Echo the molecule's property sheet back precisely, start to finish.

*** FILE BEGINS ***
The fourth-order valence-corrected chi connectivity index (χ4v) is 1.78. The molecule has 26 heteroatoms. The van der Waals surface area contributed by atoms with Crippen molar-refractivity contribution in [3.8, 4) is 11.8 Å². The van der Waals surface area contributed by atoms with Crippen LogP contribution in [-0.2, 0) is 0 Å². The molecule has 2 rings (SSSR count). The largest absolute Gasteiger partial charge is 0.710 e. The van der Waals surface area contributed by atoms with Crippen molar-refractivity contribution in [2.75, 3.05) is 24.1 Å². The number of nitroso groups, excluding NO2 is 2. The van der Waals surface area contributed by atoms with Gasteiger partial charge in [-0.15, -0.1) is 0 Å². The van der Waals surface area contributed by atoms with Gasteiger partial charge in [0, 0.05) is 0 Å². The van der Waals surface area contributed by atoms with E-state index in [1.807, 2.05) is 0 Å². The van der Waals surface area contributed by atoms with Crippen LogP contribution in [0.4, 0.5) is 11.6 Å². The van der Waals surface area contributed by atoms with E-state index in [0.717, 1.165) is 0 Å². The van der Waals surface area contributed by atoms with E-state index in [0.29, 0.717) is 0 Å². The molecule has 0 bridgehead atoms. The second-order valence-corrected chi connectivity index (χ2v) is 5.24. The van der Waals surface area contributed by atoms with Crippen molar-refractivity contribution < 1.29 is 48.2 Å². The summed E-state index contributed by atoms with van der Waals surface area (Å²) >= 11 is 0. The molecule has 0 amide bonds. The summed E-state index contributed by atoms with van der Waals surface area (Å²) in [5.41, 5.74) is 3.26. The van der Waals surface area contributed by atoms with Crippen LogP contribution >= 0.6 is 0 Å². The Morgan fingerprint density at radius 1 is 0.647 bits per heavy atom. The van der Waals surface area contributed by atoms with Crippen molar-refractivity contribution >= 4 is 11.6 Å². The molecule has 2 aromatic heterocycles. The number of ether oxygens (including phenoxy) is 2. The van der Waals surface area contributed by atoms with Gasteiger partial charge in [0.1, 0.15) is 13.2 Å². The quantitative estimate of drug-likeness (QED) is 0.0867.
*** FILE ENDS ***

The fourth-order valence-corrected chi connectivity index (χ4v) is 1.78. The molecule has 26 heteroatoms. The van der Waals surface area contributed by atoms with Crippen molar-refractivity contribution in [3.8, 4) is 11.8 Å². The van der Waals surface area contributed by atoms with Crippen LogP contribution in [-0.2, 0) is 0 Å². The molecule has 2 rings (SSSR count). The largest absolute Gasteiger partial charge is 0.710 e. The van der Waals surface area contributed by atoms with Crippen molar-refractivity contribution in [2.75, 3.05) is 24.1 Å². The number of nitroso groups, excluding NO2 is 2. The van der Waals surface area contributed by atoms with Gasteiger partial charge in [-0.15, -0.1) is 0 Å². The van der Waals surface area contributed by atoms with Gasteiger partial charge in [0, 0.05) is 0 Å². The van der Waals surface area contributed by atoms with E-state index in [1.807, 2.05) is 0 Å². The van der Waals surface area contributed by atoms with Crippen LogP contribution in [0.4, 0.5) is 11.6 Å². The van der Waals surface area contributed by atoms with E-state index in [0.717, 1.165) is 0 Å². The van der Waals surface area contributed by atoms with E-state index in [0.29, 0.717) is 0 Å². The molecule has 0 bridgehead atoms. The second-order valence-corrected chi connectivity index (χ2v) is 5.24. The van der Waals surface area contributed by atoms with Crippen molar-refractivity contribution < 1.29 is 48.2 Å². The summed E-state index contributed by atoms with van der Waals surface area (Å²) >= 11 is 0. The molecule has 0 amide bonds. The summed E-state index contributed by atoms with van der Waals surface area (Å²) in [5.41, 5.74) is 3.26. The van der Waals surface area contributed by atoms with Crippen LogP contribution >= 0.6 is 0 Å². The Morgan fingerprint density at radius 1 is 0.647 bits per heavy atom. The van der Waals surface area contributed by atoms with Crippen molar-refractivity contribution >= 4 is 11.6 Å². The molecule has 2 aromatic heterocycles. The number of ether oxygens (including phenoxy) is 2. The van der Waals surface area contributed by atoms with Gasteiger partial charge in [0.1, 0.15) is 13.2 Å². The quantitative estimate of drug-likeness (QED) is 0.0867.